Call for Articles: The Red Sea Crisis and Combat Operations

Articles Due: April 15, 2024
Topic Week Dates: April 29-May 3, 2024

Article Length: 1,5000-3,000 Words
Submit to:

By Dmitry Filipoff

The Red Sea has become a scene of major action as an international coalition protects shipping from Houthi attacks. Warships have shot down dozens of missiles and drones in a bid to secure vital sea lanes, but commercial ships continue to take hits. The attacks have managed to heavily influence the operations and decision-making of major shipping companies, prompting global economic consequences. The coalition has gone on the offensive and struck Houthi targets with an aim toward degrading their capability to continue the strike campaign, but the threat persists. 

The combat operations in the Red Sea offer a variety of lessons and insights. From the tactical management of air defense capability, to the strategic employment of navies in defense of global commons, the Red Sea has become an exemplary case of the challenges of war at sea and the importance of naval power.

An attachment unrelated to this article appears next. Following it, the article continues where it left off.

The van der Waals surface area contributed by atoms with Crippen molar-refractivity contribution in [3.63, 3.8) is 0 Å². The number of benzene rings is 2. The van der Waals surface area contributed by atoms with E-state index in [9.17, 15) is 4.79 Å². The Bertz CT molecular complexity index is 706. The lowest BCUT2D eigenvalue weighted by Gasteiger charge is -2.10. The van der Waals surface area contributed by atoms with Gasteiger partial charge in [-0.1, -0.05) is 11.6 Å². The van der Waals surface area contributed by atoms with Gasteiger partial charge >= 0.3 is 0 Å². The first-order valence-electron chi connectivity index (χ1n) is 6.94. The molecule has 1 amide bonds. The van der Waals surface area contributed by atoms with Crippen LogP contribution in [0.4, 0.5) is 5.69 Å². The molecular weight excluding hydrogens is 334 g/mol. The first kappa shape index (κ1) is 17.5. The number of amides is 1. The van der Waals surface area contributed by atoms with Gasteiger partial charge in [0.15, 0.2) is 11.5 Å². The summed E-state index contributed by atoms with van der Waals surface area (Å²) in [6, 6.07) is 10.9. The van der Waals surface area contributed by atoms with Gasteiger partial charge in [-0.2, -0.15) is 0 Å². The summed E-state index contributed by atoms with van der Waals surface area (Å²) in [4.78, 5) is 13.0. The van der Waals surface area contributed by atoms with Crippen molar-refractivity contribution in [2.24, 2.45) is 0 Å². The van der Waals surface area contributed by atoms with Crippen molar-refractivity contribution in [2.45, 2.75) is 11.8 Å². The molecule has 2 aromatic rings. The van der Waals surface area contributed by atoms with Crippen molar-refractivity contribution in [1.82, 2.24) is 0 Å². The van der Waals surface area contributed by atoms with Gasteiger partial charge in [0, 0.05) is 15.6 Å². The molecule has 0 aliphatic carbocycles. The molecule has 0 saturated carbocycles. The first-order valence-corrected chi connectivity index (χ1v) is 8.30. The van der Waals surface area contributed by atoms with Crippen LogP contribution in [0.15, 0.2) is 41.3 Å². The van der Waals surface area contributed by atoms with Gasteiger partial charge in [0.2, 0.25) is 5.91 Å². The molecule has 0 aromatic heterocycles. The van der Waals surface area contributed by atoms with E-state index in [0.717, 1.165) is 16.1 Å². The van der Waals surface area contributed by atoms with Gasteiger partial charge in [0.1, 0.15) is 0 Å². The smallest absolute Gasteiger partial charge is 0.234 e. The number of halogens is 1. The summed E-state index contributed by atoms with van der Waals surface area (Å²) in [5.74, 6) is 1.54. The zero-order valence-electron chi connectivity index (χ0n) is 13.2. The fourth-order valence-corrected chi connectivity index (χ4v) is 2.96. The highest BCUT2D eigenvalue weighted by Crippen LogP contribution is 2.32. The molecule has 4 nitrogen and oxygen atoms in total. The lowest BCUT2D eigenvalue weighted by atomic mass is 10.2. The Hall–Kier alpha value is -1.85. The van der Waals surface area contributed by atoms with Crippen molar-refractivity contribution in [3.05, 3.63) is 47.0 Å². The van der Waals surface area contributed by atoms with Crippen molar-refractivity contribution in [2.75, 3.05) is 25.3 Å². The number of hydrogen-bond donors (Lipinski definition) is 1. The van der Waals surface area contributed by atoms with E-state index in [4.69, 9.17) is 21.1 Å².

What can we learn from the operations in the Red Sea? How may navies process this experience to improve their warfighting skill and their strategic employment? How may naval power be brought to bear against the Houthi threat to decisively conclude this operation and restore stability? Authors are invited to address these questions and more as we examine the significance of this uniquely maritime crisis. Send all submissions to

Dmitry Filipoff is CIMSEC’s Director of Online Content. Contact him at

Featured Image: The Red Sea as seen from space. (NASA photo)

3 thoughts on “Call for Articles: The Red Sea Crisis and Combat Operations”

  1. Afternoon Dmitry,

    Two offerings, either of them of interest/relevance to the call?

    (1) China’s role (and presence) in the Red Sea crisis – where it is what China is “not” doing rather than what it is doing that is the issue?

    Italy’s Red Sea operations, incorporating an “Enlarged Mediterranean” to Indo-Pacific strategic shift

    Best wishes

    David Scott

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